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Reply All: A Game of Thrones Email Exchange – “Beyond the Wall”

If you missed Matt’s top moments from this episode, you can see them here. If you missed the podcast, you can listen to it here.

KEITH: Well, Ser Dracarys, that was upsetting. We all knew that the mission beyond the Wall wasn’t likely to end well, but it would appear that this was even more disastrous for the realms of men than any of us could have anticipated. I was guessing that someone would die, but I never in my life would have imagined that that someone would have been one of Daenerys’ dragons, let alone that said dragon would then be converted into a wight dragon. This, quite simply, changes everything, and doesn’t give me a whole heck of a lot of hope regarding how humanity is going to survive both the onslaught of the dead and an undead dragon.

I know there’s a lot more to say about the rest of the expedition north, as well as the episode in general, but how did you feel about that revelation in the final moments of “Beyond the Wall”?

NICK: There’s been a lot of speculation in the Throne-o-sphere that the Night King would land himself an undead dragon one way or another. Two episodes ago we saw Bronn use a bolt bigger than Cersei that temporarily brought Drogon down, and now we see how much power the Night King has. Sure raising the dead to march south is impressive, but that throw! That insane, magical spear of ice took down Viserion in one toss. I wouldn’t be surprised to see an NFL team make him an offer.

Joking aside, that final scene of the wights dragging Viserion from the depths and the Night King reanimating him with stunningly blue eyes was as chilling as the frozen lake itself. I’m looking forward (but also not looking forward) to when brother faces brothers in a literal battle of ice and fire. That is, assuming Viserion does in fact breathe ice now, but it seems likely. Long ago we thought at some point there would be two other dragon riders alongside Dany. As Jon’s journey continued throughout the show it looked more and more like he would one day ride a dragon, but the third was in constant debate. This quells that argument.

For the story, it felt necessary. We never spent much time with Viserion or Rheagal, and the fact that one of them is named after Jon’s father made it safe from demise this time around. Dany’s flame throwing arsenal is cut by a third, which wouldn’t be as hard to swallow if she were only going to fight Cersei in King’s Landing. Honestly she just needs one so long as she avoids anymore of Qyburn’s Scorpions. But now she’s seen the undead and the Night King, and finally, FINALLY understands what Jon’s been going on about ever since he arrived in Dragonstone. The true threat is the Night King, and it won’t matter who sits on the Iron Throne if he’s not stopped.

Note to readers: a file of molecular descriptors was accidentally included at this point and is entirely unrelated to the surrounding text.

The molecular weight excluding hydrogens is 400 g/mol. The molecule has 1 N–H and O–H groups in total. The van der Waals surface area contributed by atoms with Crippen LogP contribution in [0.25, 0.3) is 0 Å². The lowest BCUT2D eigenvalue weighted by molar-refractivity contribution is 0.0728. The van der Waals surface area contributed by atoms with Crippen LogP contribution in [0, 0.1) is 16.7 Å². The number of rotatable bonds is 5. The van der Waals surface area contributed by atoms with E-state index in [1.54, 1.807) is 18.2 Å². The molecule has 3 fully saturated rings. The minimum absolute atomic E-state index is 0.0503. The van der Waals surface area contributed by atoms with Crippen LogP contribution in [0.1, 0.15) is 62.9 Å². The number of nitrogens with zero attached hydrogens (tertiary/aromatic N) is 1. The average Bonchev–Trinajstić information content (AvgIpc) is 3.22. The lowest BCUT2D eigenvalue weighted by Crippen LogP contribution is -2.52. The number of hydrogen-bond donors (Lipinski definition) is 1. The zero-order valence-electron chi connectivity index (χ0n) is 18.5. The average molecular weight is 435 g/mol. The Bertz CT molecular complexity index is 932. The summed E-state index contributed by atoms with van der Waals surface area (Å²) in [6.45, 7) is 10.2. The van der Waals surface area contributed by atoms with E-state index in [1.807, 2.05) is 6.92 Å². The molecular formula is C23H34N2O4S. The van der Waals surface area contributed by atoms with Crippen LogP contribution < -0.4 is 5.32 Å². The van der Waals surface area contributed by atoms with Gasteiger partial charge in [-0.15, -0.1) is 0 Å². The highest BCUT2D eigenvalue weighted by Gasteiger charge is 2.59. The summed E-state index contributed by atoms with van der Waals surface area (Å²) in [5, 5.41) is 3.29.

Before diving deeper into the Battle and the quick return and abrupt ending of Benjen Stark, can we talk about the great conversations during the trek north? My favorite is a toss-up between Jon and Jorah (for familial purposes) and Tormund and Sandor for humorous Brienne gothic and new vocabulary. What are your thoughts on the interactions between this ragtag crew?

KEITH: I loved every moment of those sequences. The trek north reminded me in a lot of ways of The Fellowship of the Ring, in that there were a lot of extreme long shots of the crew walking through snowy mountains and the conversations served to build relationships between a group of people that really don’t know each other that well. I absolutely agree that highlights are Jorah and Jon speaking about who should wield Longclaw, but I also really appreciated what Beric had to say to Jon about death being the only enemy. It’s a good thing that Jon has someone to talk to about being brought back from the dead, and Beric seemed to have given him some small sense of understanding of why he might have been resurrected.

If anything, I think the threat of the Night King was just made even more serious (and not just because of Viserion). The Night King is far more comfortable slinging giant ice spears than I anticipated, but I suppose that’s only because we really haven’t seen him in action just yet. Sure he’s the king of the White Walkers and commander of the army of the dead, but what other special skills does he have? What makes him so fearsome? We got a taste of that this week and I can’t wait to see him unleash even more undead fury when it comes time for the showdown between the living and the dead.

Of course, it wasn’t just action north of the Wall that drove the episode. We saw quite a bit of Sansa and Arya this week. Arya very clearly trusts her sister even less than she did before, although it’s rather baffling to me that she still fails to take Sansa’s side on this. For someone so skilled in reading other people and looking into their motives, she cannot look at things from the perspective of her own sister. She even makes a not-so-subtle threat that she might like wearing Sansa’s face around. Even for Arya, that’s just cold, man.